I think it is still important to remember that he doesn't do this intentionally and that he probably loves you as much as he says he does, even though he may not say it very often, or might need you to appreciate him all of the time. Maybe he needs this reassurance when he is feeling out of control and maybe your reaction ignites him, unintentionally, rather than reassuring him, understandably so because his behaviour seems so irrational.

 

I hope this gives you much more insight and direction? Best Wishes, Sarah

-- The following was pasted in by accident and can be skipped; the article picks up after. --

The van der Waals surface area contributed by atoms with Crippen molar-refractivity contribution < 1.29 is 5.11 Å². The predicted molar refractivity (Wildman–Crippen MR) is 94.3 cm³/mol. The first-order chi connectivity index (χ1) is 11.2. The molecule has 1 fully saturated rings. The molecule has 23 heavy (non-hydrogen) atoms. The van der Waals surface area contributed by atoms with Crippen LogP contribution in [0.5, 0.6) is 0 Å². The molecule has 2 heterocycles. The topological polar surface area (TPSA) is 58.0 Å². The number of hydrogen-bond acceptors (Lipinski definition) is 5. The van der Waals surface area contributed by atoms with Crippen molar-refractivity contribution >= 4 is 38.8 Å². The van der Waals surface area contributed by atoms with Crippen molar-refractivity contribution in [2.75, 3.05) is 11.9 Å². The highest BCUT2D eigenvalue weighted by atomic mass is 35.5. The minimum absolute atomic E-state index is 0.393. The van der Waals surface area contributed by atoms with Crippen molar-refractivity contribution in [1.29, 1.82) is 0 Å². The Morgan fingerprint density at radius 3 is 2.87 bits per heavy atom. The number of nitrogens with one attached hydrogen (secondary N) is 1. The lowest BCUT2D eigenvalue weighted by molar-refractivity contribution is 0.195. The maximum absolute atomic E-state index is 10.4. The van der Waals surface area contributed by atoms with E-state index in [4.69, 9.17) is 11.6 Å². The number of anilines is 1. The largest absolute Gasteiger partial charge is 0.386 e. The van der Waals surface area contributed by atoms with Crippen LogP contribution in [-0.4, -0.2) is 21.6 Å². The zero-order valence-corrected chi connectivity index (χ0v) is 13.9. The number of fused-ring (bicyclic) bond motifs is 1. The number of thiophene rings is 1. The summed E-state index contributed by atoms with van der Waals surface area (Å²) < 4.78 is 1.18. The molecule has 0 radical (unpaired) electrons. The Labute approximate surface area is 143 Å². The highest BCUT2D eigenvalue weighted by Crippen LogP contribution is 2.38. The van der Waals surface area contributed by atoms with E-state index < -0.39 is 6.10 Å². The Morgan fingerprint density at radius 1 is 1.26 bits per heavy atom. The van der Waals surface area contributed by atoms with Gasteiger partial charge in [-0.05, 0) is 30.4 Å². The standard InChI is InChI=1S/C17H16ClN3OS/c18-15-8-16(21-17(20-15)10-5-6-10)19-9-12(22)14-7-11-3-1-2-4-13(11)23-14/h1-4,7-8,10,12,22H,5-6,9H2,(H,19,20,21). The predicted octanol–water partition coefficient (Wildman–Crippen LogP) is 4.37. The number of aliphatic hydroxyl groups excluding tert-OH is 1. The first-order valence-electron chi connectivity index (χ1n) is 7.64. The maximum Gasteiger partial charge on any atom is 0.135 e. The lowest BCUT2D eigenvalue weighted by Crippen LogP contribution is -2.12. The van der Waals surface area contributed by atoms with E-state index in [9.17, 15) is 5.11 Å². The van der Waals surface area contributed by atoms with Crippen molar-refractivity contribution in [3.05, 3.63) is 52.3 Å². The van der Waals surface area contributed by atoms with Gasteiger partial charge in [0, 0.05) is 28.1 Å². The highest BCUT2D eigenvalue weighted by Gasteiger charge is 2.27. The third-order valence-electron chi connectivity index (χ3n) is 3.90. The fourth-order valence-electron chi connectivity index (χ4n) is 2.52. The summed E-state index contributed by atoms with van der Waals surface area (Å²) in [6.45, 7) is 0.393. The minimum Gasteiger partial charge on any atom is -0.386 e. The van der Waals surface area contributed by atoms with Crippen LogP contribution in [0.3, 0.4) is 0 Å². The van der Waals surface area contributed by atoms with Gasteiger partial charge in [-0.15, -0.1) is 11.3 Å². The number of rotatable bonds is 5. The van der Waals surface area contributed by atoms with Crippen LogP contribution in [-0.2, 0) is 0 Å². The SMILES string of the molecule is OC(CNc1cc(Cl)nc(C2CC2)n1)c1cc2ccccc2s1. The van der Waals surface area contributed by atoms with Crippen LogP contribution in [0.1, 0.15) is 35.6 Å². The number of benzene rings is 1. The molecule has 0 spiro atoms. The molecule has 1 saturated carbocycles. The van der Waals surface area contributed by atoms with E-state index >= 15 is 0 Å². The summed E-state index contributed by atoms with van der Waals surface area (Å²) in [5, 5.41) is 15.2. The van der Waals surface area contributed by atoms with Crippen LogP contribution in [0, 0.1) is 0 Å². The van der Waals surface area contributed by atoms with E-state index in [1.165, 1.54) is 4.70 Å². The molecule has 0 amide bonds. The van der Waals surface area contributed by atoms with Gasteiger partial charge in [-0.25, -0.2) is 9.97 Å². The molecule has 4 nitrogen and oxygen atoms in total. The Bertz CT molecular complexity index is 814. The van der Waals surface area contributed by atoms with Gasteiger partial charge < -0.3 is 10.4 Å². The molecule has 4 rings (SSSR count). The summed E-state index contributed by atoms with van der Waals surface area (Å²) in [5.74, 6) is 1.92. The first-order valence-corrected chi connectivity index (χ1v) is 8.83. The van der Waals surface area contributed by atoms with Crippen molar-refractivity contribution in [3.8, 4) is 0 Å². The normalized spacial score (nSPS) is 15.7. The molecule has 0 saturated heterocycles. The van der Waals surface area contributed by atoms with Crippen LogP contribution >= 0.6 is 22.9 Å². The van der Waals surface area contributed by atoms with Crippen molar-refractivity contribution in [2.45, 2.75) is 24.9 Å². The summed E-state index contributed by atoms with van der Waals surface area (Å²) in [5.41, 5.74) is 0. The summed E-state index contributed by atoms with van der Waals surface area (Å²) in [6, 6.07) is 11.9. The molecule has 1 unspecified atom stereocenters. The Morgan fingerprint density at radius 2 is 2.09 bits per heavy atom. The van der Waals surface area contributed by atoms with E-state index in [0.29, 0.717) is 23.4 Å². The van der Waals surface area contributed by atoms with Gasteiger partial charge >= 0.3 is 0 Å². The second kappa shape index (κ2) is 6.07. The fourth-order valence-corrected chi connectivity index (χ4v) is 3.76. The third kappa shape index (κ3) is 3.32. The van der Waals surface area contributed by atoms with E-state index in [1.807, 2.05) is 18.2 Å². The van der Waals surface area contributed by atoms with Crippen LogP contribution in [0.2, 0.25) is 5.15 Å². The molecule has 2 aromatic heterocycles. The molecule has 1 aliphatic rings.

Edited by Sarah on 7/28/2010 at 7:38 PM EST
Sarah, Psychologist
Category: Mental Health
Satisfied Customers: 143
Experience: Chart'd Psych, 12 yrs exp. English prisons, Clinical Hypnotherapist, EMDR Therapist, BPS, HPC reg'd.
Sarah and 3 other Mental Health Specialists are ready to help you
Expert:  Sarah replied 4 years ago.

Hello again,

 

You might notice at the bottom of the page I recommended about OC personality disorder is a free download for a handbook about the disorder. Please have a look at it, it is very informative and may help you to feel that someone understands what you have been going through. The link is here: http://www.lendingtheway.com/tightrope/OCPD2.pdf or at the bottom of the one I sent before. No need to pay extra for this answer, just count it as an addition to your last answer.

 

Thanks, Sarah